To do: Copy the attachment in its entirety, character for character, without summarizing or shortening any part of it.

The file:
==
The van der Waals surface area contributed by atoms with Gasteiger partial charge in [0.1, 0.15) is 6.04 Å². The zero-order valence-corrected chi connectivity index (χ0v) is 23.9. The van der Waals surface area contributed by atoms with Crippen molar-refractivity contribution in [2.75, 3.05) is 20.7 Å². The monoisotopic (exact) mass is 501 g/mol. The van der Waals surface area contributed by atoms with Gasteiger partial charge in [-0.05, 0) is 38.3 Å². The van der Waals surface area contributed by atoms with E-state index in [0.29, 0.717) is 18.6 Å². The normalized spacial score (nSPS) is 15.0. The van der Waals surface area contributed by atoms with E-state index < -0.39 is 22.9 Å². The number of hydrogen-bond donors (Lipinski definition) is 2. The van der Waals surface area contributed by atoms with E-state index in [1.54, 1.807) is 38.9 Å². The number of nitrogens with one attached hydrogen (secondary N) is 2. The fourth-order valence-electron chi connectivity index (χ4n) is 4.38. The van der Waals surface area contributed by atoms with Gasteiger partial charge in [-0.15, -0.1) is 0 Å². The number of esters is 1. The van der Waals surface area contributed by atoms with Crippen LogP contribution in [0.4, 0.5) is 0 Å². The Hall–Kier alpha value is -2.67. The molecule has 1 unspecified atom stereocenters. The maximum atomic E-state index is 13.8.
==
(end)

The van der Waals surface area contributed by atoms with Gasteiger partial charge in [0.1, 0.15) is 6.04 Å². The zero-order valence-corrected chi connectivity index (χ0v) is 23.9. The van der Waals surface area contributed by atoms with Crippen molar-refractivity contribution in [2.75, 3.05) is 20.7 Å². The monoisotopic (exact) mass is 501 g/mol. The van der Waals surface area contributed by atoms with Gasteiger partial charge in [-0.05, 0) is 38.3 Å². The van der Waals surface area contributed by atoms with E-state index in [0.29, 0.717) is 18.6 Å². The normalized spacial score (nSPS) is 15.0. The van der Waals surface area contributed by atoms with E-state index < -0.39 is 22.9 Å². The number of hydrogen-bond donors (Lipinski definition) is 2. The van der Waals surface area contributed by atoms with E-state index in [1.54, 1.807) is 38.9 Å². The number of nitrogens with one attached hydrogen (secondary N) is 2. The fourth-order valence-electron chi connectivity index (χ4n) is 4.38. The van der Waals surface area contributed by atoms with Gasteiger partial charge in [-0.15, -0.1) is 0 Å². The number of esters is 1. The van der Waals surface area contributed by atoms with Crippen LogP contribution in [0.4, 0.5) is 0 Å². The Hall–Kier alpha value is -2.67. The molecule has 1 unspecified atom stereocenters. The maximum atomic E-state index is 13.8.